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"This autumn, my daughter Marie-Charlotte and I went to India, to meet plant producers.
Each day spent in the country of the “sacred cow” brings its share of surprises, even when the day promises to be ordinary."
We had been in India for a week, and time was flying by. Since our arrival in New Delhi, we hadn’t been able to wander around, nor to stray from our schedule. We had thoroughly planned, from Paris, many appointments with plants producers, every day in a different city.
" All those who travelled in this big country will testify: India is full of unexpected events and we were about to experience it. "
We did not know where to start the visit, so we interrogated the first person passing near us. He was certainly intrigued by our questions, because he quickly directed us to a manager. This manager listened to us, nodding from left to right, as only Indians do when they are not sure of what to say. He certainly thought that we were important people because we were coming from such a distant country, so he decided to introduce us to no less than the Advisor to the Minister. No sooner were we introduced to this tall and elegant man than he led us from stand to stand, to meet a selection of exhibitors.
we stopped at a booth, and the Advisor offered me a flask of powder, stating that it was Triphala. It was obvious that he was more a man of power than a plant enthusiast, because I happen to be very familiar with Triphala: it is made from a fruit, Amalaki, commonly referred to as Amla, and two berries, Bibhitaki and Haritaki, which are often found growing in the wild, in Indian forests. This whitish powder was certainly not Triphala, the colour, the taste, the smell were different. It seemed to me that it was rather Shatavari, a local asparagus prescribed as a feminine aphrodisiac, whose mischievous name means “she who possesses a hundred husbands”.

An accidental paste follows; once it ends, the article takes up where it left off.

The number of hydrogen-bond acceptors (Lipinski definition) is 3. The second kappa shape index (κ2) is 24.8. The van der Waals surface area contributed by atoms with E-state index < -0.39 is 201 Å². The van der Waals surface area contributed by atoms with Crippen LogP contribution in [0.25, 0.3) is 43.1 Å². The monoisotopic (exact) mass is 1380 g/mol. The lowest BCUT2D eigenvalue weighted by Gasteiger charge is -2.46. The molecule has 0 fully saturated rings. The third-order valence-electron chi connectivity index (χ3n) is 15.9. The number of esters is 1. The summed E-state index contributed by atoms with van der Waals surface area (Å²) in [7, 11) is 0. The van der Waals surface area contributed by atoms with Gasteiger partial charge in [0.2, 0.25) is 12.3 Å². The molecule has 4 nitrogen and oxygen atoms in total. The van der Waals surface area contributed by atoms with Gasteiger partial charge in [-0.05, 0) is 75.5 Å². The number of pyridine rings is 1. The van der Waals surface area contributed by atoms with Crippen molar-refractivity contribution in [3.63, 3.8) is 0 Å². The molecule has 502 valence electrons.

But this day, we had an opportunity to relax a little, as we only had to visit the Herbal Fair exhibition in Bhopal, where we had landed the night before. This event was dedicated to the “Fair Trade” and the Minister for Agriculture and Forestry of Madhya Pradesh (the Indian State where Bhopal is) was the guest of honour who would close the exhibition.
I shared my conclusions with the Advisor, who first rejected such a possibility; then, because of my insistence, he finally asked the owner of the flask. How stunned he was when the merchant agreed with me! He could have been offended, but instead, a large smile lit up his face: he found it wonderful that a French man knew the plants of his country. He then decided to introduce us to his minister. The minister was about to finish his address, and a press conference would follow.
The Advisor chose this moment to introduce each other, and we ended up on a podium, next to a minister and facing a swarm of journalists and photographers. We had landed in the unforeseeable country.